‘Chess above all other games lends itself to the post mortem. It is not even necessary to have seen the pieces moved to be able to lay down exactly what the pundits have done wrong. Moreover, the critic, unhampered by the “touch-and-move” rule and the ruthless ticking of the chess-clock, is quite likely to be right. So in clubs and cafés where this [sic] peculiar people foregather there is frantic brandishing of pocket-boards, dog-eared newspaper cuttings are thumbed again and again, and neglected eggs congeal in their own poached blood as passionate partisans proclaim, “he should have fianchettoed his bishop”, to be answered with, “if he had, White would have opened the rook’s file and established his passed pawn”. For every move there is eager canvassing of a dozen positions that might have been, but were not, evolved; and, after the storm and stress of debate has subsided, the “scores” will be at last laid up in the reference books of chess, together with a wealth of minute comment more elaborate than is bestowed on any other text except Holy Writ.’

The full article, written after six games had been played in the Euwe v Alekhine world title match, was reproduced on page 247 of the November 1937 Chess Review with this comment by Fred Reinfeld:

‘The article is remarkable for its expert knowledge of current trends in chess, as well as for its delightfully whimsical character ...’

At the end of the page Reinfeld added:

‘With the honorable exception of the New York Times, the American press is heavily unaware of the match, giving it less space than a spelling bee in Hackensack, a marbles championship on the East Side, or a boy scout jamboree is Oscawana.

The wretchedly skimpy treatment of the championship match in the American press presents a lamentable contrast to the very full and expert coverage in the Dutch press.’

9859. Pawn sacrifices

Wanted: early references to pawn offers being the best or hardest type of chess sacrifice.

An example (‘Pawn sacrifices are the finest sacrifices after all’) comes from A. Becker’s notes to Réti v Tartakower, Hastings, 31 December 1926, on pages 2-4 of the January 1927 Wiener Schachzeitung. 1 Nf3 Nf6 2 d4 d5 3 c4 e6 4 Nc3 Be7 5 Bg5 h6 6 Bxf6 Bxf6 7 e3 O-O 8 Qb3 dxc4 9 Bxc4 c5 10 dxc5 Nd7 11 Ne4 Nxc5 12 Nxf6+ Qxf6 13 Qc2 b6 14 O-O Bb7 15 Nd4 Rac8 16 Qe2 e5:


Tartakower annotated the full score in the first volume of his Best Games collection and commented that 17...b5 was ‘one more illustration of the paradox of a chess author that “the principal finesses in chess conflicts are furnished by pawn moves”.’ He concluded, ‘This is one of my best games’.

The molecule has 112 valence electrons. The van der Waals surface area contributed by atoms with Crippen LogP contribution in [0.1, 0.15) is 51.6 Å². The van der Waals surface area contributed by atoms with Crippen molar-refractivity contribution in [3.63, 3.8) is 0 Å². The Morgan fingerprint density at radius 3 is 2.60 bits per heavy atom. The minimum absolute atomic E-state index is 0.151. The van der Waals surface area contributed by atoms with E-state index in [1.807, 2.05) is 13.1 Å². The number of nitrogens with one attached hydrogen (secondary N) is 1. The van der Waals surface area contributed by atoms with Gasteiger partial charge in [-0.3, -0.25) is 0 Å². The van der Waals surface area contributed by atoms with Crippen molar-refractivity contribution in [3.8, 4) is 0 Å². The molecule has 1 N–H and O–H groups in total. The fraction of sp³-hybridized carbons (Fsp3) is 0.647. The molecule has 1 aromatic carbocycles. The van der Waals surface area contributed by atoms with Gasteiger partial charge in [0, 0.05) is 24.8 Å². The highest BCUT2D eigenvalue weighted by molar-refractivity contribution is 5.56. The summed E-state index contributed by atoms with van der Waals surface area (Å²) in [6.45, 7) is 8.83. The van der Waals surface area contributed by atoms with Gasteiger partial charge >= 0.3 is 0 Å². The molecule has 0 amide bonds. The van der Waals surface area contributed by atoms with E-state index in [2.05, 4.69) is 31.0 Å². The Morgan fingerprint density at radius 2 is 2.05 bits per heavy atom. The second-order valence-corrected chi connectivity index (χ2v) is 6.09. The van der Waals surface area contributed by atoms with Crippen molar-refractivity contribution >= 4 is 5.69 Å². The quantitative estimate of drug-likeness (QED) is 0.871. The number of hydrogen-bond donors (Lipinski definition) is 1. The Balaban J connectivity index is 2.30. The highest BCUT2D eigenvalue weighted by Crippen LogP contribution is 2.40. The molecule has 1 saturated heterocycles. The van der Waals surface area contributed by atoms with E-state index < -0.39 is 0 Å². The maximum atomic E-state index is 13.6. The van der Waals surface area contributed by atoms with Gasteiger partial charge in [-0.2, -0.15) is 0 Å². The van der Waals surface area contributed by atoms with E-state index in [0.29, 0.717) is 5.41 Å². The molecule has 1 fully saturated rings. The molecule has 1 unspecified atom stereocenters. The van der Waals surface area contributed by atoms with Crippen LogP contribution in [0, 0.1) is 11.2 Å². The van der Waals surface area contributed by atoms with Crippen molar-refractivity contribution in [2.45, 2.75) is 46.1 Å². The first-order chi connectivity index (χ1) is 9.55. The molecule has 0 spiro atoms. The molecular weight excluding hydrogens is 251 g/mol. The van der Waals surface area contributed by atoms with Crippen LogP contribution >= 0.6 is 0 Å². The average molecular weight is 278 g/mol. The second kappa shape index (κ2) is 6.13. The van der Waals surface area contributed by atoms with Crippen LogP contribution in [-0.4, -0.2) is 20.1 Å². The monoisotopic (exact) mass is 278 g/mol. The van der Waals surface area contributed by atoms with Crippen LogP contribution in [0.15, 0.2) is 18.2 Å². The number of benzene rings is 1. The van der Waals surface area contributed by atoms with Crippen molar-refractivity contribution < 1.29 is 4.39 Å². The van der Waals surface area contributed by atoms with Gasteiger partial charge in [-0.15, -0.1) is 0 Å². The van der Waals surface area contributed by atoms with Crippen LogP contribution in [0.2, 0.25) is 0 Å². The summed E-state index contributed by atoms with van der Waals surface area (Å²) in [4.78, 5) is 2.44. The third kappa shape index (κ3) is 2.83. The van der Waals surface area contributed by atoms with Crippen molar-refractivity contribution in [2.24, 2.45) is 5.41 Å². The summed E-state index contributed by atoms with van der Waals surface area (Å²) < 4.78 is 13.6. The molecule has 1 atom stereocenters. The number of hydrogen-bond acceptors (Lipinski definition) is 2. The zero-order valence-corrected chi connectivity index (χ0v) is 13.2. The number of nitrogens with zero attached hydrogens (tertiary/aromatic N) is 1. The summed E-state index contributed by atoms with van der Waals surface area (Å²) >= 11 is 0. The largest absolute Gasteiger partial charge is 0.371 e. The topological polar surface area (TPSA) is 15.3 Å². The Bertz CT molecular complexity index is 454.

From page 56 of the February 1927 BCM:

‘The tit-bit of the round was expected to be the Réti-Tartakower game; but the former, who was evidently tired out by his six hours’ match-chess plus four hours’ blindfold display the previous day, did not do himself justice. Tartakower secured an endgame advantage on the queen-side, and playing with relentless accuracy he won the game in 45 moves.’

9860. Wallace v Forsyth

Noting a game headed ‘Mr Wallace (Sydney) – Mr Forsyth (Dunedin)’ on page 10 of the Dunedin Evening Star, 10 March 1906, Alan Smith (Stockport, England) seeks information about the occasion and asks whether the players were Albert Edward Noble Wallace and David Forsyth.

1 e4 e5 2 Nf3 f5 3 d4 fxe4 4 Nxe5 Nf6 5 Be2 d6 6 Ng4 Be7 7 Bf4 O-O 8 Bg3 Nc6 9 Nc3 d5 10 Nb5 Ne8 11 c4 a6 12 cxd5 Bb4+ 13 Nc3 Qxd5 14 Ne3 Qxd4 15 Qb3+ Kh8 16 Rd1 Bxc3+ 17 bxc3 Qf6 18 Nd5 Qf7 19 Qb1 Nd6 20 Nxc7 Nf5 21 O-O Ra7 22 Qxe4 Qxa2 23 Bd3 Qf7 24 Bd6 Nce7 25 g4


25...Qg6 26 Bc5 b6 27 Bxe7 Nxe7 28 Qxg6 Nxg6 29 Bxg6 Rxc7 30 Bf5 Bxf5 31 gxf5 Rxc3 32 Rd6 Rb3 33 Rfd1 Kg8 34 Rd7 Rxf5 35 Rd8+ Rf8 ‘and Black wins’.

9861. BxRP (C.N.s 9805, 9809 & 9812)

Gerd Entrup (Herne, Germany) notes the conclusion of Botvinnik v Taimanov, USSR Championship, Moscow, 1952:


45 Bxh7 g6 46 Bg8 Rd5 47 h5 Rg5+ 48 Kf4 Rxh5 49 Ke4 Rf5 50 f4 Kd6 51 White resigns.

9862. Dermot Morrah

Leonard Barden (London) suggests that the writer of the article discussed in C.N. 9858 may have been Dermot Morrah (1896-1974).

We note that Morrah’s obituary on page 16 of the Times, 1 October 1974 referred not only to his long career with the newspaper as a journalist and leader writer but also to his interest in chess at university.

In the 1920 varsity match mentioned in C.N. 9807 Morrah, a student at New College, Oxford, played on fourth board, losing to C.M. Precious of St John’s, Cambridge. He contributed information about chess in Oxford on page 39 of the February 1920 BCM.

9863. A Primer of Chess

Future C.N. items will dip into some of Dermot Morrah’s chess writings (mainly book reviews), and we begin with a correction to Capablanca’s A Primer of Chess which he offered on page 206 of the Times Literary Supplement, 28 March 1935:

‘... it is not true that a bishop in the centre of the board commands just as many squares as a rook.’

The relevant passages were on pages 8 and 9 of the London, 1935 edition of A Primer of Chess:

‘It is interesting to note that because of the nature of the Rook’s move, it commands the same number of squares no matter where it is put.

‘It should be noticed that because of the nature of its movements a single B can move only over 32 of the 64 squares of the board. When in the centre of the board, however, it commands just as many squares as the Rook, which can move all over the board.’